Nationalgeographic.com [an error occurred while processing this directive]


 


California’s Volcanic North



<< Back to Feature Page



View exclusive photographs and get the facts behind the frame.


Click to ZOOM IN >>


Click to ZOOM IN >>


Click to ZOOM IN >>


Click to ZOOM IN >>


Click to ZOOM IN >>



Powerful Presence

Powerful Presence
Photograph by Jim Richardson

Rising 10,000 feet (3,050 meters) above its base to a summit at 14,162 feet (4,300 meters), Mount Shasta is so massive that it creates its own weather. Shasta was built by four large volcanoes that laid down layer after layer of lava and debris over 300,000 years. The Hotlum Cone built the current summit, while, to its right, Shastina forms the mountain’s northwestern flank. Shasta has erupted on average once every 600 years for the past 4,500 years, but that statistic can be deceptive. “It’s like saying you’re going to have a thunderstorm in Washington, D.C., next summer. You know it’s going to happen; you just don’t know when,” says Michael Clynne, a geologist with the U.S. Geological Survey’s Volcano Hazards Team. “The next one could be anytime.”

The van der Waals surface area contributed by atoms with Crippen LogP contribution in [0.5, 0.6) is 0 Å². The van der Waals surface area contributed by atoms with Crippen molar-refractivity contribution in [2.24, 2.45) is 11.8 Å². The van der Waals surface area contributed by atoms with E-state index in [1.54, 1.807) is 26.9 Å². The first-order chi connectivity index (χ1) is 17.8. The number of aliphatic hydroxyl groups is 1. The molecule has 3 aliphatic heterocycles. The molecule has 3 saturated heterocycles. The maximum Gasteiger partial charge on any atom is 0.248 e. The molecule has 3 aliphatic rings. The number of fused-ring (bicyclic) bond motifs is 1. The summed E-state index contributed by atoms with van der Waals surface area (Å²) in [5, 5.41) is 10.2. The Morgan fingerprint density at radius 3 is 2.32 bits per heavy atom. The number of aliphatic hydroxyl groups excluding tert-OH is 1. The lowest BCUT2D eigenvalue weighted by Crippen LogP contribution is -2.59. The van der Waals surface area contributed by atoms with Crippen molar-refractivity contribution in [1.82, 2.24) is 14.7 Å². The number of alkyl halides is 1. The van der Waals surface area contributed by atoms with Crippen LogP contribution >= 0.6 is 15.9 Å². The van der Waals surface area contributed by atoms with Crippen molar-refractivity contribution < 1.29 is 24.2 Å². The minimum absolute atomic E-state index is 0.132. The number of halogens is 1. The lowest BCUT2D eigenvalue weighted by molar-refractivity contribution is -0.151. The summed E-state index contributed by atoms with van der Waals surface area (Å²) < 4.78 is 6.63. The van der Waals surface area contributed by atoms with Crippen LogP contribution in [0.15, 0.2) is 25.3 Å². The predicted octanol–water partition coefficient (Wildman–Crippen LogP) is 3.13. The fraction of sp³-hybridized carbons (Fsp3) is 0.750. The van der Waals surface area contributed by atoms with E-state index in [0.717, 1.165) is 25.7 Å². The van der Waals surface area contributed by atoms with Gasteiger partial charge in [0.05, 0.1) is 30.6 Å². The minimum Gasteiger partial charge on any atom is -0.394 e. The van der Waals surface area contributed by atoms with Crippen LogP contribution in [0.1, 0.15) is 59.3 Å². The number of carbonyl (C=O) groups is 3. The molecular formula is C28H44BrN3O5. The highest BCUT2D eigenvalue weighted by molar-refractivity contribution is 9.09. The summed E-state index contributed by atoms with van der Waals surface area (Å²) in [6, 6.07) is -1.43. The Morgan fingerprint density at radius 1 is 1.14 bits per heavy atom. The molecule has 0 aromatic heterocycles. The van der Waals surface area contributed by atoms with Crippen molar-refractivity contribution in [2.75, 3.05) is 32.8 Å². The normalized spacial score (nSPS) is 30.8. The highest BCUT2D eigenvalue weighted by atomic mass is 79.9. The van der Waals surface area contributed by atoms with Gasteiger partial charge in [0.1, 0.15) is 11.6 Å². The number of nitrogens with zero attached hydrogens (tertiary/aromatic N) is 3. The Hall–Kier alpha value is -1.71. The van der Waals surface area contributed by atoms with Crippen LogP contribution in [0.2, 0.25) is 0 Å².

Camera: Nikon F-100
Film Type: Fujichrome Velvia
Lens: Nikkor 300mm f/4
Speed and F-Stop: 1/125 @ f/11
Weather Conditions: Cloudy
Time of Day: Morning
Lighting Techniques: Available light

Special Equipment or Comments:
Used a tripod. Shot a little dark to highlight the break in the clouds.


© 2001 National Geographic Society. All rights reserved. Privacy Policy       Advertising Opportunities       Masthead

NATIONAL GEOGRAPHIC MAGAZINE HOME Contact Us Forums Subscribe Contact Us Forums Subscribe